High-Level Thoughts

A fun, easy to read journey from zero to full apocalypse readiness. It definitely falls more on the “story” side than the “how to” side, but it provides a good overview of prepping and how you can get started.

Summary Notes

Five Steps

Christopher Columbus wasn’t just searching for gold or spices or a new trade route, he thought the world was going to end and he wanted to save as many souls as he could.

People can “snap” in response to sudden deteriorating situations, Rodney King riots, MLK assassination, financial meltdown, etc.

“Yet on every highway, there’s a drunk driver hurtling at 80 miles an hour in two tons of steel. In every neighborhood, there’s a thief armed with a deadly weapon. In every city, there’s a terrorist with a bloody agenda. In every nuclear country, there’s a government employee sitting in front of a button. In every cell in our body, there’s the potential to mutate into cancer. They are all trying to kill us. And they don’t even know us. They don’t care that if they succeed, we will never know what tomorrow holds for us.” [46]

There’s a book called “Millennium” by Jacques Attali where he predicted that human beings would evolve into technological nomads.

1836 people died in hurricane Katrina.


The Sovereign Society teaches people how to be independent of their governments.

Memetics, the theory that ideas move through culture much like viruses. Thanks to the catalysts of 9/11 and Katrina, the escapist meme had clearly spread through the minds of people in the US.

In Denial of Death by Ernest Becker, we fear our own obliteration so we pursue “immortality projects” that will outlast us, whether it be our work, our children, the way we affect others, a good seat in the afterlife, or hope.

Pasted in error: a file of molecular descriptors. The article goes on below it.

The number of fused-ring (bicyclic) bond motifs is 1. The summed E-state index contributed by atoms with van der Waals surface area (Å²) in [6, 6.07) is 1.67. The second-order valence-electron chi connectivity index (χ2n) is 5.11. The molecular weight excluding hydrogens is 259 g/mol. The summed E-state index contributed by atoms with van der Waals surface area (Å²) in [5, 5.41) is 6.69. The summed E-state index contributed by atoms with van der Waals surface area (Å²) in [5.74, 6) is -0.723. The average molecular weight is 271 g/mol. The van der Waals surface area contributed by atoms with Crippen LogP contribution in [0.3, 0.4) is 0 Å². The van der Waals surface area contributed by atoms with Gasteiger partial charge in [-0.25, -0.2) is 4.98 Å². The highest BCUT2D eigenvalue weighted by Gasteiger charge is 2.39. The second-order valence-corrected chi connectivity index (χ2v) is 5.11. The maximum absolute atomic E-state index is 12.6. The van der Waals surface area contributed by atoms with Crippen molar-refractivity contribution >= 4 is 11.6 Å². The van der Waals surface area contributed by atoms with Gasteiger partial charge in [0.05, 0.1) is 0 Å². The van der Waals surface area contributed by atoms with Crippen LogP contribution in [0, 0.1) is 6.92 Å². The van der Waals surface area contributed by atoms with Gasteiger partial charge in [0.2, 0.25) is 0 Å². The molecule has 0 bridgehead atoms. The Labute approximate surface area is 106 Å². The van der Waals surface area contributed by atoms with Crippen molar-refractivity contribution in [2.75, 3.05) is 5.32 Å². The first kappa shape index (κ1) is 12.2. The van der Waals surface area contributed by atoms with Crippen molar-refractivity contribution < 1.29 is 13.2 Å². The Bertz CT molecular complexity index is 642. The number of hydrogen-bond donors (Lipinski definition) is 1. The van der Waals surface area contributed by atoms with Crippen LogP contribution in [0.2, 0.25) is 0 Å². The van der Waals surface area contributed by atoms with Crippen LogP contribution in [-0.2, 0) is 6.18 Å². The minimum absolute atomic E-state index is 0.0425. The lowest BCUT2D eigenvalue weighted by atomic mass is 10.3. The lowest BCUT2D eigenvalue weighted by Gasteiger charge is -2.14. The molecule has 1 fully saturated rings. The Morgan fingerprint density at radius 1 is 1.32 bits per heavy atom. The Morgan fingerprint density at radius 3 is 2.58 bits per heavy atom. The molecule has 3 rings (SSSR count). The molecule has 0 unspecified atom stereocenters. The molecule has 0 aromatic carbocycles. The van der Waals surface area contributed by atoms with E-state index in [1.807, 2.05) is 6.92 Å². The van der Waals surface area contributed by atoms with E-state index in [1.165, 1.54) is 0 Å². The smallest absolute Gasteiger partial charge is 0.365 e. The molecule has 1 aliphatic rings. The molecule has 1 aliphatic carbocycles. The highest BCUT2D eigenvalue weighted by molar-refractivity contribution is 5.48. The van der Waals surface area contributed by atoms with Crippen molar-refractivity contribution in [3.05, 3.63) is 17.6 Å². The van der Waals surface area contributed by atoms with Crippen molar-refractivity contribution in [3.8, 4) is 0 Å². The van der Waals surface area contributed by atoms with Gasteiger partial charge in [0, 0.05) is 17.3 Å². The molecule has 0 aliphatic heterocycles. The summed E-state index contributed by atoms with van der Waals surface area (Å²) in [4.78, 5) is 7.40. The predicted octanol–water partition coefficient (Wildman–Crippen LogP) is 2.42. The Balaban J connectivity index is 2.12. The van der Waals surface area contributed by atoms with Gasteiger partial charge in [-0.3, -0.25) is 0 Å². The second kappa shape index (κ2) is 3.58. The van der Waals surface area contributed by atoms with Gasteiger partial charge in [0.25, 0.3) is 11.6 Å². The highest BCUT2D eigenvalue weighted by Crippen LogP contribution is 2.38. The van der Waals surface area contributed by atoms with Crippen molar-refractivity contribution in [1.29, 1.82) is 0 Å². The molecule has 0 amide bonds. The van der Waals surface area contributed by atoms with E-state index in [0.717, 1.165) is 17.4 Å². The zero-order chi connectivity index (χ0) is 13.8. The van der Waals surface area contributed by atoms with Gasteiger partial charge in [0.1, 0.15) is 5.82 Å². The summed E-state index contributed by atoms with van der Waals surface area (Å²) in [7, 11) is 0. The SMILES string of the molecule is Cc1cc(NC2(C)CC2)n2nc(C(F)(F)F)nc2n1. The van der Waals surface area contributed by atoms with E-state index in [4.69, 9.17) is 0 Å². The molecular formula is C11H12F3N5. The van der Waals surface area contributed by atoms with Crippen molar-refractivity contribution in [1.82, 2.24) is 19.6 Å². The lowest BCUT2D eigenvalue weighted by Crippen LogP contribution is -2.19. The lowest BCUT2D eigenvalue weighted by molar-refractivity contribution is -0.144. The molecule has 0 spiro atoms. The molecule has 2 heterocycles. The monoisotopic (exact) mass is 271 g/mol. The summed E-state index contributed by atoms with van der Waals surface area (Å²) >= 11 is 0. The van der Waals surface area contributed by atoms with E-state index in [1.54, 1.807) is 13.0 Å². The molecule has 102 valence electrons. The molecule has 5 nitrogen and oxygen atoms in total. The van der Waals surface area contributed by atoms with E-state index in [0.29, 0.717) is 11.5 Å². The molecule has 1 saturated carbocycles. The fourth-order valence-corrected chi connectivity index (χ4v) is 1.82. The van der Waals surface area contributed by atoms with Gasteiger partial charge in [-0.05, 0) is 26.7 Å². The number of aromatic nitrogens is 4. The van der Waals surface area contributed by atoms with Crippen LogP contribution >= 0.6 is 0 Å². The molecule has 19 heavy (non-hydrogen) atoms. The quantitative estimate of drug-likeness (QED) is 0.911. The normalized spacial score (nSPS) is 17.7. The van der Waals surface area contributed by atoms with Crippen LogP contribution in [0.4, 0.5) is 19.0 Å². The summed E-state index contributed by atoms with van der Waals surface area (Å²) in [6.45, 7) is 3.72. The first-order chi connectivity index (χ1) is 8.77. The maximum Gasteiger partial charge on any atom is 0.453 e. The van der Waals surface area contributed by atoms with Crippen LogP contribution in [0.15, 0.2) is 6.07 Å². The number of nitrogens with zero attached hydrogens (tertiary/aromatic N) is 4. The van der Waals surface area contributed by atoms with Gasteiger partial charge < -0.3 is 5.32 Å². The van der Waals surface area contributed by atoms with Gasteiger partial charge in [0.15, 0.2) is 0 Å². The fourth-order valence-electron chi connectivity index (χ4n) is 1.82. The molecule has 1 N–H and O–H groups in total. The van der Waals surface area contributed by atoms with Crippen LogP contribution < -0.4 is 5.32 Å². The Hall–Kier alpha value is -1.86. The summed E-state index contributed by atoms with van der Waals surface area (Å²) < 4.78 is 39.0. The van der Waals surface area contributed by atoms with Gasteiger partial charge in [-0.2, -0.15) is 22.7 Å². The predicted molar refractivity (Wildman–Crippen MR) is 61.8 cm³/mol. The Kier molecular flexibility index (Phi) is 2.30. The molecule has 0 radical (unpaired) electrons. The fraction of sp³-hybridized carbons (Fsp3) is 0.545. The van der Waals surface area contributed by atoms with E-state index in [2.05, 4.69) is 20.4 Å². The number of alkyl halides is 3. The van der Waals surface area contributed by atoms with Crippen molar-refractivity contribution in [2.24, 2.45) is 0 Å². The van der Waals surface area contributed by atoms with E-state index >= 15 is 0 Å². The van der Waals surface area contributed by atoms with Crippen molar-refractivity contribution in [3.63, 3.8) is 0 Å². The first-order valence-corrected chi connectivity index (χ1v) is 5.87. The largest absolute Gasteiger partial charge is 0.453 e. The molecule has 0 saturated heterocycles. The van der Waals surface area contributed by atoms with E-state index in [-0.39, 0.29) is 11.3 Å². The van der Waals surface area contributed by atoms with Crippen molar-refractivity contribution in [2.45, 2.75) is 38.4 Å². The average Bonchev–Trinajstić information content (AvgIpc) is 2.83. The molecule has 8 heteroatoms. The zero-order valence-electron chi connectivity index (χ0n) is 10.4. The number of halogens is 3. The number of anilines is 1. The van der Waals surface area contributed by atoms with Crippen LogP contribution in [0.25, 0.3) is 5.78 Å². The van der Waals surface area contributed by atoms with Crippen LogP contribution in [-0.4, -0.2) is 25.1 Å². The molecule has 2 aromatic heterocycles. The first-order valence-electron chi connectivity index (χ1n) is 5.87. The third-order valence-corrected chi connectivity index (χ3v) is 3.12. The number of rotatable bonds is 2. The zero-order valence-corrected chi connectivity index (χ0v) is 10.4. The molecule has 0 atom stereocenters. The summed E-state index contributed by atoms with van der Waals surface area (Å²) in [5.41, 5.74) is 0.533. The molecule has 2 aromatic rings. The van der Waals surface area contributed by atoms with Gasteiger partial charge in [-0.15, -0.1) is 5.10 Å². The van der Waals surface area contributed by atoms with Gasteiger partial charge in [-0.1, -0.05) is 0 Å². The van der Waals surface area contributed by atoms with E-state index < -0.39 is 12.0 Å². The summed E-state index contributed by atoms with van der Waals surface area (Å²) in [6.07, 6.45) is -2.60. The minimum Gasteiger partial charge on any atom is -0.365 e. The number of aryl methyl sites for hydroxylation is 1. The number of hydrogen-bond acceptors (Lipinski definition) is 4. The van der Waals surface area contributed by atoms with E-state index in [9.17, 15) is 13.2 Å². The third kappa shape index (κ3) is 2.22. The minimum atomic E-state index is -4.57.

Prepping is simply another form of insurance, just like you buy health and disaster insurance.

You don’t need money for building your second base, just have it built on some kind of business and get someone else to fund it.

From The Rise and Fall of the Great Powers by Paul Kennedy: “Great Powers in relative decline instinctively respond by spending more on ‘security’ and thereby divert potential resources from ‘investment’ and compound their long term dilemma.”

The idea of the “perpetual traveler” is that just as you can shop at different stores, you can live in different locales to find the governments cultures and lifestyles you want.

Sic Itur Ad Astra is a book on how to build a society based on personal freedom.

The way to break free of nationality according to Harry Schultz was to establish a “three flag” system: having a second passport, a safe location for your assets in another country, and a legal address in a tax haven. You can also add a fourth and fifth flag: an additional country as a business base and a number of “playground” countries in which you spend leisure time.

Some countries allow you to get a passport by investing in the country, but these are always changing so you have to do your research.

One of the most important things you can do is lock down your computer security.

“According to the WHO, the US had the fifty-fourth fairest health care system in the world, with lack of medical coverage leading to an estimated 18,000 unnecessary deaths a year.

Signs that you should leave the country:

  • Government sealing its borders
  • Banning the press
  • Forbidding citizens to move money offshore


In terms of riots or terrorist incidents, the threat zone is going to be pretty limited. You can walk out of a threat zone, typically. All you need for the basics are nice shoes and an urban survival kit (a cell phone, an ATM card, and a pistol).

Recommended starter pistol: Springfield XD nine-millimeter.

You don’t rise to the occasion, you default to the level of your training. That’s why you have to train and practice.